I wish I’d been more active during the past two or three months but I’ve been busy with other things in my life which will make future posts on here more infrequent. But keep checking in – I have lots of ideas for interviews, reviews, song run-throughs and what not and I will eventually get around to those, I’m sure.

I had originally planned to post about something else tonight but then yesterday evening I learned about the sad passing of P. F. Sloan – one of my all-time musical heroes.

If I were to name my own, deeply personal holy Trinity of pop music, I would choose Brian Wilson, Phil Spector and PF Sloan,… or Philip Schlein as he was known before donning the P.F. Sloan moniker. Naming Sloan along with those two musical giants should give you all the proof you need that he is a musician I hold in extremely high regard. I’ve been deeply in love with his music ever since discovering it in the early 00s.


It’s always difficult to put into words the effect your favorite music has upon you. With Sloan, a great part of it has to do with his overwhelmingly emotive and expressive vocals. I’m continually amazed at the urgency that seems to simmer beneath each and every lead vocal of his. And the hooks! Sloan equals hook heaven! Oh man, the stuff he wrote alone or along with partner-in-crime Steve Barri is the stuff of legends as far as I’m concerned.

Merseybeat knockoffs? Check. Beach Boys-styled surf pop? You got it! Elvis soundalikes? No problem. Girl Group songs? Sure, how many d’ya need? Jangly folk-rock or Bob Dylan type social commentary? Why, I have a bunch of songs scribled down right here!

One type of music that Sloan actually didn’t take a stab at was fully fledged Wall of Sound productions. Which is no surprise really. Along with Steve Barri Sloan was on such a tight, grueling recording schedule that he probably never really had the possibility to spend time developing bombast productions. But I’ll bet he could have worked wonders within that type of genre too. There’s a demo floating around among Sloan collectors – ‘Cry over You’ – that’s just begging for a over-the-top dramatic production. And Sloan gives it his all on the demo. It could have been a monster record, – either with his lead or someone else singing it, as was often the case with his early-to-mid 60s output.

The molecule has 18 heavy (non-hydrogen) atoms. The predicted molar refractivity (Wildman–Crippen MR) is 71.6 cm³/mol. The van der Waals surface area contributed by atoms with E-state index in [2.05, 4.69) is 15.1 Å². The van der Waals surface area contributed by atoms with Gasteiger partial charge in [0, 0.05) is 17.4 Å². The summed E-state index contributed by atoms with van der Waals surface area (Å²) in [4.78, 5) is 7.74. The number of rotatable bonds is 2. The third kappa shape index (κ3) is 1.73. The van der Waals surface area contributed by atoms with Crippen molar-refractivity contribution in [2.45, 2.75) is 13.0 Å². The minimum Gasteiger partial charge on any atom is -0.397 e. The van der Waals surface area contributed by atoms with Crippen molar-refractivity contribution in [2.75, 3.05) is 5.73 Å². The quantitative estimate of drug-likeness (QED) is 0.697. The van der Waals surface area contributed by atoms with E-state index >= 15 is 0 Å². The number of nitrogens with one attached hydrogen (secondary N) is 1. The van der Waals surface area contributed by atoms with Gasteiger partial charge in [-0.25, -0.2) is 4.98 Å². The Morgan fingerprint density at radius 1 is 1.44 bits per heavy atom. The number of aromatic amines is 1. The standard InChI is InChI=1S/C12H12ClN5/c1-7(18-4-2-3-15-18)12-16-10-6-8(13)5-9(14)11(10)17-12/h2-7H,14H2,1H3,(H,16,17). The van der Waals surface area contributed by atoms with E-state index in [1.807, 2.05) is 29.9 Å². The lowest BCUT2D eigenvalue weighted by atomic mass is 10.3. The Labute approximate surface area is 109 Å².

Basically, Sloan could – and did – it all. He was a master at being versatile and inventive – a musical chameleon whose talent for spitting out hooks far outshone most other songwriters of the era. That’s my opinion of course but really, take a listen to any Sloan-Barri song and Sloan’s solo material and you’ll be amazed at what was achieved within a few, frantic years. Heck, the Fantastic Baggys album alone beats a few of the otherwise classic early 60s Beach Boys albums!


Yet, as fantastic as Sloan was he never achieved the amount of fame or recognition he should have and sadly withdrew during the 70s due to personal problems. To me, that’s one of the saddest tales in rock’n’roll. There was so much promise there, – so much talent that should have kept flowing and graced our ears. Why it didn’t happen probably amounts to a bunch of reasons, but it’s tragic all the same.


Anyone wanting to delve deeper into the Sloan legend should seek out Andrew Sandoval’s lovingly compiled ‘Trousdale Sessions’ demo collection that came out in 2001. It’s mindblowing! The sound quality is top-notch and listening to these rough demos you really get a sense of how good and versatile a pop singer Sloan was when he allowed himself to loosen up some of the Dylan voal mannerisms that dominate his two 60s solo albums. (‘Songs of our Times’, ‘Twelve More Times’)

Trousdale Sessions

There are actually more demos out there, passed on between collectors, but sadly with a sound quality that’s only so-and-so. Apparently, Sandoval had located enough demos to comprise a second demo collection but it never came out. What a shame! I hope that someday, somehow, other unreleased Sloan demos, known or unknown, will come out with the love and care that characterised the Trousdale Demos collection.

Sloan was one of a kind. A great talent, – one whose music has given me so much joy I can barely express it. Music that I know I’ll return to time and again for decades to come. So with this, allow me to bow my head and pay my respects to the one and only P. F. Sloan.

RIP & thank you for the music.




RIP Lesley

lg Really sad to hear about the passing of Lesley Gore.

She was such a wonderful, versatile artist. In my book one of the very best within an already strong wave of 60s girl group / girl pop records.

Tonight I’ll listen to Lesley’s classy recordings. There are so many brilliant ones to choose from,…. but right now, I’ll end this short post with what may be my all-time favorite of hers, the 1964 hit, ‘Look of Love’.

That song may also have been the one that brought her most close to a Wall of Sound-type backing track. Here is a fan-made stereo mix incorporating the best parts of both the single and album versions.

Thank you for some truly great music, Lesley…